Little Known Fact: During his time in Los Angeles, Judge Patrick Naugle was Dick Clark's pet monkey.
I'll be a monkey's uncle!
Clint Eastwood has starred with some of Hollywood's great actors and actresses including Morgan Freeman, Gene Hackman, Hillary Swank, Burt Reynolds and an orangutan. That's right, I said a mother humpin' orangutan! Book-ending the western Bronco Billy and the prison drama Escape from Alcatraz were Eastwood's comedic monkey movies, 1978's Every Which Way But Loose and 1980's Any Which Way You Can, both available in a double feature package care of Warner Home Entertainment.
Facts of the Case
In Every Which Way But Loose Clint Eastwood (Unforgiven, Million Dollar Baby) plays Philo Beddoe, a local truck driver with a big, hairy friend: Clyde, an orangutan that he won during a gambling spree. Philo's best friend is the gregarious Orville (Geoffrey Lewis, Every Which Way But Loose) and on their off time they fight in local dives and bars for money. While spending some time in one such watering hole Philo meets the attractive Lynn (Sondra Locke), an aspiring country singer with long blonde hair a deep, dark secret. When Lynn suddenly up and disappears from her trailer park one day, Philo realizes he's falling in love and hits the open road in search of what he thinks may be his one true love.
Any Which Way You Can finds Philo and Orville (Eastwood and Lewis again) continuing to make end's meet by taking on local challengers in what some might consider an early version of the "UFC." Philo makes the decision to retire when he realizes he's starting to like the pain a little too much. Enter Jack Wilson (William Smith), a new breed of East Coast boxer whose fighting style incorporates the martial arts. Since Wilson is so effective at taking down his opponents his handlers can't book him in a fight. The decision is made to pit Wilson against the West Coast's best fighter, Philo. To get Philo to agree a group of mafia goons kidnap Philo's lady friend, Lynn (Sondra Locke), and coheres him into fighting Wilson. With the dreaded Black Widow biker gang hot on his trail and a bunch of mafia hit men in the wings, Philo's going to need all his backwoods smarts—as well as the support of the every able Clyde—to outsmart his relatively inept enemies!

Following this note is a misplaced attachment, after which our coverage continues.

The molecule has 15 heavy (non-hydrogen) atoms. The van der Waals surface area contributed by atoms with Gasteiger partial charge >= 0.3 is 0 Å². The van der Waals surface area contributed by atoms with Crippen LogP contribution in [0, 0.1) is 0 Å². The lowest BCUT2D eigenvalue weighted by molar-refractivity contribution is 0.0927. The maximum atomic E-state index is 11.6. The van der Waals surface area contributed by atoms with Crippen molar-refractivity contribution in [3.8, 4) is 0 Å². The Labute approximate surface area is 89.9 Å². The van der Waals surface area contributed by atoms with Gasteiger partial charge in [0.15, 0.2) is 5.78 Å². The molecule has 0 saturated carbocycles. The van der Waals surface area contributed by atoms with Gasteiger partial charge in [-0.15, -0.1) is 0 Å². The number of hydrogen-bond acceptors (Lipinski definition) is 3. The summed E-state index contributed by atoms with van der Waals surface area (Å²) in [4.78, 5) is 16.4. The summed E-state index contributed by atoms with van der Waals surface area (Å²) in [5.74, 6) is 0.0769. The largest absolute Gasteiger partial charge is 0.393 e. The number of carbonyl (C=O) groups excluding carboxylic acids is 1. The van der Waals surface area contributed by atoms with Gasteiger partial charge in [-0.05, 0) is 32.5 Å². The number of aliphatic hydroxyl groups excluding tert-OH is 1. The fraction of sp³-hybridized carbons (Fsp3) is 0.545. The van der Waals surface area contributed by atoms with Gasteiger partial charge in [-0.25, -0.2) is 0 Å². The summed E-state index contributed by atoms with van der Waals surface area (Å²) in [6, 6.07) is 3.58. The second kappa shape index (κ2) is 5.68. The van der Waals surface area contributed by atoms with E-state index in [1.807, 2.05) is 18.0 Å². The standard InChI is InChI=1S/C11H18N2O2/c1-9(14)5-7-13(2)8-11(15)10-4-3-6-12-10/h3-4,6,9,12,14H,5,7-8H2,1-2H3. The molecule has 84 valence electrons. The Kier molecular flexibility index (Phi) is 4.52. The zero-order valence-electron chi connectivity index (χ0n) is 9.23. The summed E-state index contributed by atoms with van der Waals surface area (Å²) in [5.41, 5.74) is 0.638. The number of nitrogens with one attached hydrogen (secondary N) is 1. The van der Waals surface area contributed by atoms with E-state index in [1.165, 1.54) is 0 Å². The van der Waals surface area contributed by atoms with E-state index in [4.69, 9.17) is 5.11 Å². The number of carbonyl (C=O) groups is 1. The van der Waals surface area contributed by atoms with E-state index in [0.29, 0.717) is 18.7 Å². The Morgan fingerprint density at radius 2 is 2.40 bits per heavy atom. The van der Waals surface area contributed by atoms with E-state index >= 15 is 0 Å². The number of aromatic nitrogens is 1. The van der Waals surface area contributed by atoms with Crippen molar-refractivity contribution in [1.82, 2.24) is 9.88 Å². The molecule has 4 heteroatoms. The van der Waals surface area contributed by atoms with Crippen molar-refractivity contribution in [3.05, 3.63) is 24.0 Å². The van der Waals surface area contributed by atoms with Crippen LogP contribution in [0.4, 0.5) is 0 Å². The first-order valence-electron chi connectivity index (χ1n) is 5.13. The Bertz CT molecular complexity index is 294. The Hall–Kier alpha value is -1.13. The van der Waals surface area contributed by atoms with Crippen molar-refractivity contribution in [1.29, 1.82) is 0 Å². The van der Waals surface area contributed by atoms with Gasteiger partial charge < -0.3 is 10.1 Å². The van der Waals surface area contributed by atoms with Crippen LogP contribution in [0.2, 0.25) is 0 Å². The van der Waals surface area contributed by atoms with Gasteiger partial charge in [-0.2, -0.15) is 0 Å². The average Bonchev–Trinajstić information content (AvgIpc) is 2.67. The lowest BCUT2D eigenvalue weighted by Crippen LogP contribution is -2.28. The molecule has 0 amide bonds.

Seeing Every Which Way But Loose was like having deja vu; I know I'd seen the movie before (and in the last few years, no less), but had little recollection about its content or story. As the movie lurched forward it felt like recalling a dream—pieces and characters were recognizable, though fuzzy in my memories. Clint Eastwood is certainly not the face you think of when you think of comedy. In fact, I may go so far as to say he's the OPPOSITE of what you see when you think of comedy. Eastwood conjures up thoughts of comedy as often as Adolph Hitler makes you think of Cabbage Patch Kids. And yet, he made two movies with a co-star whose side hobbies include picking grubs off his friends and eating them.
Every Which Way But Loose was released after Eastwood had come off of a string of Spaghetti westerns which reinforced his tough guy image. Legend has it that Eastwood's closest confidants did not think making a movie about a man and an orangutan was a very good idea. When Every Which Way But Loose was released the film was a critical failure but a box office sensation—clearly, people wanted to see the most stoic actor on the planet paling around with a hairy, lippy monkey with bad teeth and an affinity for dressing in women's clothing. They may not have known this at the time, but dammit Warner Brothers was going to give it to them, anyway!